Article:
When Is A QCD Not Really A QCD (Non-Taxable Distribution)? Watch Out If You Make Deductible IRA Contributions
A big change related to qualified charitable distributions (QCDs) has been highlighted in the Feb. 28 release of the official IRS Publication 590-B for the 2021 tax season. The QCD change affects those over age 70 1/2 who make deductible contributions to their IRAs.
Reminder: “A QCD is generally a nontaxable distribution made directly by the trustee of your IRA (other than a SEP or SIMPLE IRA) to an organization eligible to receive tax-deductible contributions. You must be at least age 70 1/2 when the distribution was made,” according to Pub. 590-B.
SECURE Act Changes
The draft version of Pub. 590-B, released in January, noted that “Qualified charitable distributions (QCDs) may be reduced. Beginning tax years after December 31, 2019, your maximum annual exclusion for QCD may require an additional adjustment.”
This stemmed from the Setting Every Community Up for Retirement Enhancement (SECURE) Act, signed into law at the end of 2019. The law provided that taxpayers who make a deductible IRA contribution after turning age 70 ½ (the age you can start making QCDs) must adjust the QCD downward to account for the contribution.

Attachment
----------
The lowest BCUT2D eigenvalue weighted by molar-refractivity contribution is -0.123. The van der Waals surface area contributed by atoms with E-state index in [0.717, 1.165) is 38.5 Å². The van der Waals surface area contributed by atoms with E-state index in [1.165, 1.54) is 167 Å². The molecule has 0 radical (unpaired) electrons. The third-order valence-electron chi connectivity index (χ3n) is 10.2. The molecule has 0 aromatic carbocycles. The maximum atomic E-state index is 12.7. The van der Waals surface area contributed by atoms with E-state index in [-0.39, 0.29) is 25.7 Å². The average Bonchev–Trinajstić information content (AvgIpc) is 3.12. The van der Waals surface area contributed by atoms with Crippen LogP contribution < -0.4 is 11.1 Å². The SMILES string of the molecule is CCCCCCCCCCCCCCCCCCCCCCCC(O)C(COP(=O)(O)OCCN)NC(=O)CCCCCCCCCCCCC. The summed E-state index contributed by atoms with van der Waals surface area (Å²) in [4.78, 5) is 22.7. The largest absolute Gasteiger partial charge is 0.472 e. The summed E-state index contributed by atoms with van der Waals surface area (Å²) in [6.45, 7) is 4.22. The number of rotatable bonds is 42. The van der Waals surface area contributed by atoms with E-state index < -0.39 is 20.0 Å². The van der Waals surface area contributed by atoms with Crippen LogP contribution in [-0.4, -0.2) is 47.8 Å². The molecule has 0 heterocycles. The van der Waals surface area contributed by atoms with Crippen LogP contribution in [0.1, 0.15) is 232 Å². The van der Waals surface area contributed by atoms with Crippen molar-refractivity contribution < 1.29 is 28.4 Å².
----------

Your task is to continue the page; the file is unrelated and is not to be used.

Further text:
The final Pub. 590-B corrected an error in the draft Pub. 590-B (found in a worksheet for taxpayers to use when calculating the adjustment), which I mentioned in an earlier post.
QCD Adjustments Clarified
In the new Pub. 590-B version, there is not only a significant revision to the worksheet, but there also are more details on how to calculate the effect of deductible IRA contributions on QCDs. The section titled “Offset of QCDs by amounts contributed after age 70 ½” (Page 15) uses “Jim” as an example of how to handle the QCD Adjustment Worksheet over a two-year period.
In the example, Jim, who turned 70 ½ in 2019, made deductible IRA contributions of $5,000 each for 2020 and 2021 but no contribution for 2022. He made a QCD of $6,000 for 2021 and $6,500 for 2022 (but no QCD for 2020).
But, because Jim made deductible IRA contributions, these intended QCDs may not get QCD treatment, meaning they may not be excludable from income.
QCD Excludable? Maybe. Maybe Not.
What does “excludable” mean? The QCD amount is excludable from gross income on a tax return, provided the taxpayer meets the requirements. And now, the QCD must also pass another test if you made deductible contributions to your IRA.
Jim fulfilled his qualified charity and direct transfer requirements. But, what about his deductible contributions? Will they prevent his QCD from being excludable from his income? That will depend on the results of his Adjustment Worksheet.
How To Calculate The Adjustment
Jim turns to the QCD Adjustment Worksheet for tax year 2021.
Line 1 asks for the “total amounts of [IRA] contributions deducted in prior years that you were age 70 ½ or older that did not reduce the excludable amount of qualified charitable contributions in prior years.”
Since Jim is using this worksheet for the first time, he enters 0, because he is not carrying over deductible IRA contributions from a previous year’s worksheet. (That situation changes for Jim on his 2022 worksheet.)